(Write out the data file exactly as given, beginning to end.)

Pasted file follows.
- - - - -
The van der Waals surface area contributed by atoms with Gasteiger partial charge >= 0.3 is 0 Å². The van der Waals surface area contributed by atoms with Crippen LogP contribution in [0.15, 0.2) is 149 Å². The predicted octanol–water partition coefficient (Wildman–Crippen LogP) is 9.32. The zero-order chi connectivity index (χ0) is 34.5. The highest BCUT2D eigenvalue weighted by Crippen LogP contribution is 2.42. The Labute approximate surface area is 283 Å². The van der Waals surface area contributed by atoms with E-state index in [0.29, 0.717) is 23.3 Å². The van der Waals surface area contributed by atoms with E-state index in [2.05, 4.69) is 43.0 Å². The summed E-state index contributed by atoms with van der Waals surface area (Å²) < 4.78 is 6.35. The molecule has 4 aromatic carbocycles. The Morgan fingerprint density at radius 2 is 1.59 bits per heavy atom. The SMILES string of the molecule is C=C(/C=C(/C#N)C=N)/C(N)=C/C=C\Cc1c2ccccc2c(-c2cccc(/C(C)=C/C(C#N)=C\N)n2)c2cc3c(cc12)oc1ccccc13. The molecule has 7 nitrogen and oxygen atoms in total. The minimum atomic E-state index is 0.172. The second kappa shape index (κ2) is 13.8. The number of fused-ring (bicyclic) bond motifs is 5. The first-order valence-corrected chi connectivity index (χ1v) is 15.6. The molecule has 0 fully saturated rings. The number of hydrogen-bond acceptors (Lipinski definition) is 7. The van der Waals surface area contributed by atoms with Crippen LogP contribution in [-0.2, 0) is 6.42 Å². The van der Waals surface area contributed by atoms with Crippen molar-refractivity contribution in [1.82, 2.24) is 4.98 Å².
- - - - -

The van der Waals surface area contributed by atoms with Gasteiger partial charge >= 0.3 is 0 Å². The van der Waals surface area contributed by atoms with Crippen LogP contribution in [0.15, 0.2) is 149 Å². The predicted octanol–water partition coefficient (Wildman–Crippen LogP) is 9.32. The zero-order chi connectivity index (χ0) is 34.5. The highest BCUT2D eigenvalue weighted by Crippen LogP contribution is 2.42. The Labute approximate surface area is 283 Å². The van der Waals surface area contributed by atoms with E-state index in [0.29, 0.717) is 23.3 Å². The van der Waals surface area contributed by atoms with E-state index in [2.05, 4.69) is 43.0 Å². The summed E-state index contributed by atoms with van der Waals surface area (Å²) < 4.78 is 6.35. The molecule has 4 aromatic carbocycles. The Morgan fingerprint density at radius 2 is 1.59 bits per heavy atom. The SMILES string of the molecule is C=C(/C=C(/C#N)C=N)/C(N)=C/C=C\Cc1c2ccccc2c(-c2cccc(/C(C)=C/C(C#N)=C\N)n2)c2cc3c(cc12)oc1ccccc13. The molecule has 7 nitrogen and oxygen atoms in total. The minimum atomic E-state index is 0.172. The second kappa shape index (κ2) is 13.8. The number of fused-ring (bicyclic) bond motifs is 5. The first-order valence-corrected chi connectivity index (χ1v) is 15.6. The molecule has 0 fully saturated rings. The number of hydrogen-bond acceptors (Lipinski definition) is 7. The van der Waals surface area contributed by atoms with Crippen LogP contribution in [-0.2, 0) is 6.42 Å². The van der Waals surface area contributed by atoms with Crippen molar-refractivity contribution in [1.82, 2.24) is 4.98 Å².